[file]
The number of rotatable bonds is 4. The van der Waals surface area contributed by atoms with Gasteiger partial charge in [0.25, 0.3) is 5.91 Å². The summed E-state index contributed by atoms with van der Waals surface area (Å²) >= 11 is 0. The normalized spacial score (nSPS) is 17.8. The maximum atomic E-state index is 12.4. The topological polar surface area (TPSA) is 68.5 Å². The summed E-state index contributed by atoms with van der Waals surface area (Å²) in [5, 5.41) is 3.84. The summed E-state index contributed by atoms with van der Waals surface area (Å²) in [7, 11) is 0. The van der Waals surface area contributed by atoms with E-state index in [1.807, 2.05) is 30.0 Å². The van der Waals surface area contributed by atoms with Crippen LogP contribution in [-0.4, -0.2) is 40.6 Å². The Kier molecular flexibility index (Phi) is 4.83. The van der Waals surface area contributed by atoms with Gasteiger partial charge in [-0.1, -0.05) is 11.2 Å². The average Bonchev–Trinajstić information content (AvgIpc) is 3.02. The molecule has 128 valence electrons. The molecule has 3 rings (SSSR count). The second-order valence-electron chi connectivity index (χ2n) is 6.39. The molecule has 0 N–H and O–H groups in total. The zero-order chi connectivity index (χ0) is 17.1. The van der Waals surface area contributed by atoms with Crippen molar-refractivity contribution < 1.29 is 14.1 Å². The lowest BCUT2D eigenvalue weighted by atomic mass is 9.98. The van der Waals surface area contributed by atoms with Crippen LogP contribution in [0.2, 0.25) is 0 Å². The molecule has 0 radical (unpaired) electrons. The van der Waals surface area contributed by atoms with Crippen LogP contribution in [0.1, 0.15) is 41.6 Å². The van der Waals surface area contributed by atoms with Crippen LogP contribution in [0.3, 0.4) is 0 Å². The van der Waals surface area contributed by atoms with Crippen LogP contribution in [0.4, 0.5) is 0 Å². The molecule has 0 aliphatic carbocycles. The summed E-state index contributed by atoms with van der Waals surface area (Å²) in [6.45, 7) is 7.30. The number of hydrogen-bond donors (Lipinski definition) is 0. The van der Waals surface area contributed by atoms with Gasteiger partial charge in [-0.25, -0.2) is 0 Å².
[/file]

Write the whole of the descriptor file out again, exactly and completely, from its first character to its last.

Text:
The number of rotatable bonds is 4. The van der Waals surface area contributed by atoms with Gasteiger partial charge in [0.25, 0.3) is 5.91 Å². The summed E-state index contributed by atoms with van der Waals surface area (Å²) >= 11 is 0. The normalized spacial score (nSPS) is 17.8. The maximum atomic E-state index is 12.4. The topological polar surface area (TPSA) is 68.5 Å². The summed E-state index contributed by atoms with van der Waals surface area (Å²) in [5, 5.41) is 3.84. The summed E-state index contributed by atoms with van der Waals surface area (Å²) in [7, 11) is 0. The van der Waals surface area contributed by atoms with E-state index in [1.807, 2.05) is 30.0 Å². The van der Waals surface area contributed by atoms with Crippen LogP contribution in [-0.4, -0.2) is 40.6 Å². The Kier molecular flexibility index (Phi) is 4.83. The van der Waals surface area contributed by atoms with Gasteiger partial charge in [-0.1, -0.05) is 11.2 Å². The average Bonchev–Trinajstić information content (AvgIpc) is 3.02. The molecule has 128 valence electrons. The molecule has 3 rings (SSSR count). The second-order valence-electron chi connectivity index (χ2n) is 6.39. The molecule has 0 N–H and O–H groups in total. The zero-order chi connectivity index (χ0) is 17.1. The van der Waals surface area contributed by atoms with Crippen molar-refractivity contribution < 1.29 is 14.1 Å². The lowest BCUT2D eigenvalue weighted by atomic mass is 9.98. The van der Waals surface area contributed by atoms with Crippen LogP contribution in [0.2, 0.25) is 0 Å². The molecule has 0 radical (unpaired) electrons. The van der Waals surface area contributed by atoms with Crippen LogP contribution in [0.1, 0.15) is 41.6 Å². The van der Waals surface area contributed by atoms with Crippen LogP contribution in [0.3, 0.4) is 0 Å². The van der Waals surface area contributed by atoms with Crippen LogP contribution in [0.4, 0.5) is 0 Å². The molecule has 0 aliphatic carbocycles. The summed E-state index contributed by atoms with van der Waals surface area (Å²) in [6.45, 7) is 7.30. The number of hydrogen-bond donors (Lipinski definition) is 0. The van der Waals surface area contributed by atoms with Gasteiger partial charge in [-0.25, -0.2) is 0 Å².